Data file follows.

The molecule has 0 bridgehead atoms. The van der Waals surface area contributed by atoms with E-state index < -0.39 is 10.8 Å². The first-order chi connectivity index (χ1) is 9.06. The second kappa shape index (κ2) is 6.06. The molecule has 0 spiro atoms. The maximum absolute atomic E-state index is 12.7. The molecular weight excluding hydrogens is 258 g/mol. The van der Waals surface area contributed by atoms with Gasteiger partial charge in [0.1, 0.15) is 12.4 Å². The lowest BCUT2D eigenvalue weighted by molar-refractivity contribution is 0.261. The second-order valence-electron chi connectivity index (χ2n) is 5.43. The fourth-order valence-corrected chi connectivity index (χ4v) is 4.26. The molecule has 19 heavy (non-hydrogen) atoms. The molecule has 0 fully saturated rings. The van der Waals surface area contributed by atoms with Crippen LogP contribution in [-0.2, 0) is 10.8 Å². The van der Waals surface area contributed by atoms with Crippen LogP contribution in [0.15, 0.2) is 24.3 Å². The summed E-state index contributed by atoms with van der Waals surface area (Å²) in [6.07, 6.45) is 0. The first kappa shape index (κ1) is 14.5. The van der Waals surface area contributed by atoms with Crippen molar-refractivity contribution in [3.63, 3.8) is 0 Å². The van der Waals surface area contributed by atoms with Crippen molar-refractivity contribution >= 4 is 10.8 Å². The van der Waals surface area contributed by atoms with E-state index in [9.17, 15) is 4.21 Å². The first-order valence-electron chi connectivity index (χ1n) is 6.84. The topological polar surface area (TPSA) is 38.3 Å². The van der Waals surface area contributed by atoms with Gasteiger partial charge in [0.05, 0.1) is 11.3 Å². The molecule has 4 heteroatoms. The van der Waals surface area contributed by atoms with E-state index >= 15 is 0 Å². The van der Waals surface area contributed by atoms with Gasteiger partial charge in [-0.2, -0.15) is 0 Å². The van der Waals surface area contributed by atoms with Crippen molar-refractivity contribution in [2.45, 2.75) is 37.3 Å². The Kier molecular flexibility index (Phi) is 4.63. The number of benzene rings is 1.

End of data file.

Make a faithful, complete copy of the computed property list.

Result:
The molecule has 0 bridgehead atoms. The van der Waals surface area contributed by atoms with E-state index < -0.39 is 10.8 Å². The first-order chi connectivity index (χ1) is 9.06. The second kappa shape index (κ2) is 6.06. The molecule has 0 spiro atoms. The maximum absolute atomic E-state index is 12.7. The molecular weight excluding hydrogens is 258 g/mol. The van der Waals surface area contributed by atoms with Gasteiger partial charge in [0.1, 0.15) is 12.4 Å². The lowest BCUT2D eigenvalue weighted by molar-refractivity contribution is 0.261. The second-order valence-electron chi connectivity index (χ2n) is 5.43. The fourth-order valence-corrected chi connectivity index (χ4v) is 4.26. The molecule has 19 heavy (non-hydrogen) atoms. The molecule has 0 fully saturated rings. The van der Waals surface area contributed by atoms with Crippen LogP contribution in [-0.2, 0) is 10.8 Å². The van der Waals surface area contributed by atoms with Crippen LogP contribution in [0.15, 0.2) is 24.3 Å². The summed E-state index contributed by atoms with van der Waals surface area (Å²) in [6.07, 6.45) is 0. The first kappa shape index (κ1) is 14.5. The van der Waals surface area contributed by atoms with Crippen molar-refractivity contribution in [3.63, 3.8) is 0 Å². The van der Waals surface area contributed by atoms with Crippen molar-refractivity contribution >= 4 is 10.8 Å². The van der Waals surface area contributed by atoms with E-state index in [9.17, 15) is 4.21 Å². The first-order valence-electron chi connectivity index (χ1n) is 6.84. The topological polar surface area (TPSA) is 38.3 Å². The van der Waals surface area contributed by atoms with Gasteiger partial charge in [0.05, 0.1) is 11.3 Å². The molecule has 4 heteroatoms. The van der Waals surface area contributed by atoms with E-state index >= 15 is 0 Å². The van der Waals surface area contributed by atoms with Gasteiger partial charge in [-0.2, -0.15) is 0 Å². The van der Waals surface area contributed by atoms with Crippen molar-refractivity contribution in [2.45, 2.75) is 37.3 Å². The Kier molecular flexibility index (Phi) is 4.63. The number of benzene rings is 1.